Adhesion Dependent Growth

External beads couple to internal actin filament dynamics

Growth cone interaction with a native target  
Externally applied beads stick to the membrane and are transported by the movement of internal actin filaments.
Growth cone is transiently treated with cytochalasin
which turns off actin filament assembly. Note that linear
bead transport depends on actin filament assembly.
A growth cone undergoes a permissive target interaction with a neurite in cell culture. After articulating a right turn, the growth cone rapidly moves down the track defined by the neurite. This axon bundling process is called fasiculation  

Growth interaction with a restrained apCAM coated bead

Actin flow during growth cone-target interaction

apCAM is a homophilic Ig Superfamily molecule related to vertebrate NCAM. Here, a glass bead coated with
recombinant apCAM is being used as a pseudo-target
that elicits a response similar to growth cone interactions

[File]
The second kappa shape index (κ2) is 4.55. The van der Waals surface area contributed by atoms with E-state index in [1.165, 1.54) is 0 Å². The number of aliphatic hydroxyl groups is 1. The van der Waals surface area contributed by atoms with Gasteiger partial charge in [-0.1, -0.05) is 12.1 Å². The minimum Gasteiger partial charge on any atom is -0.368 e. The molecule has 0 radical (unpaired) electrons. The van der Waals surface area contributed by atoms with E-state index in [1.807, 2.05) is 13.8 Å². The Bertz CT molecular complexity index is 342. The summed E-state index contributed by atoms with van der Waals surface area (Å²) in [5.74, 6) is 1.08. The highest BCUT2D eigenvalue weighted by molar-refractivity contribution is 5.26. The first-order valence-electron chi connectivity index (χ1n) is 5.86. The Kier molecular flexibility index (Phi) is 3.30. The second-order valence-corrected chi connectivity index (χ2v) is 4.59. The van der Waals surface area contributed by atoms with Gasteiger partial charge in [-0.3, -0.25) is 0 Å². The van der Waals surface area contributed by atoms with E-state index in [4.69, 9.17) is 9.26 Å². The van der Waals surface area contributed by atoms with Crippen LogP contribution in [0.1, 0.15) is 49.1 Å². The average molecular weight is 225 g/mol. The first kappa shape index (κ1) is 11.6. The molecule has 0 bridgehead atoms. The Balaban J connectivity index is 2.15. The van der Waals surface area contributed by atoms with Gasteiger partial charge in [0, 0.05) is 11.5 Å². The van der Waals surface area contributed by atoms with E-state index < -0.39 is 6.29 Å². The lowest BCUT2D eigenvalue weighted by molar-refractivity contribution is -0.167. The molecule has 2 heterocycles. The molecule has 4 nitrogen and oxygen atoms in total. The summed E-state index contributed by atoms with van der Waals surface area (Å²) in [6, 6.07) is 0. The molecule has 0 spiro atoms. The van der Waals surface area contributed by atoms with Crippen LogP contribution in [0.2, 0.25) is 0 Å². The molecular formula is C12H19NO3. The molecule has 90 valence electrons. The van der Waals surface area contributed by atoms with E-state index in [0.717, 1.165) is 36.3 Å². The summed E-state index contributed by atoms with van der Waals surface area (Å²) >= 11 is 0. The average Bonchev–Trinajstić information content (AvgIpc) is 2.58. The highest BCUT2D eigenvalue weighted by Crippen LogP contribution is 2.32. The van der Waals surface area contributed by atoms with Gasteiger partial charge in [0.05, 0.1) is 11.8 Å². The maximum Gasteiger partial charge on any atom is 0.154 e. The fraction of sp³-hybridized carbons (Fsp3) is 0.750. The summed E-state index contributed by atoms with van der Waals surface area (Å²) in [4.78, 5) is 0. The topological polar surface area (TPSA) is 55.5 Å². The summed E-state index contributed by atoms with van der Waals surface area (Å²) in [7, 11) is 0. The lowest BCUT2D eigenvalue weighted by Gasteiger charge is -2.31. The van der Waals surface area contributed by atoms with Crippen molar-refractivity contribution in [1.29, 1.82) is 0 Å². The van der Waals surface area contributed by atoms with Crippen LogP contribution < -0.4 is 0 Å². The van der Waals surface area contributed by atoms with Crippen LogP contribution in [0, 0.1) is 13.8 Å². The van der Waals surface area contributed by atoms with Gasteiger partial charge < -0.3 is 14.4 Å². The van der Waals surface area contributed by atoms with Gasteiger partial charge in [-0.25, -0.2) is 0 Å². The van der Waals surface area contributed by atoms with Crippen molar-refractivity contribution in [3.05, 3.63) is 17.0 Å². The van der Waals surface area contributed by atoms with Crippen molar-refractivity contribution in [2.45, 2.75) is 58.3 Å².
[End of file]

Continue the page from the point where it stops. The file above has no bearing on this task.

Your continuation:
with native target substrates.
Two growth cones interact in vitro. Color coded actin flow vectors are shown.

Actin dynamics during growth apCAM-bead interaction

Actin flow dynamics during apCAM bead interaction


A bead coated with an Ig superfamily cell adhesion molecule
was placed on a neuronal growth cone and restrained with a micro-needle to allow traction forces between the bead
and growth cone to develop. DIC image of stucture and fluorescently tagged actin filament are shown on right
and left, respectively.
Actin flow dynamics quantified for the growth cone target interaction shown to the left. Color velocity code as above.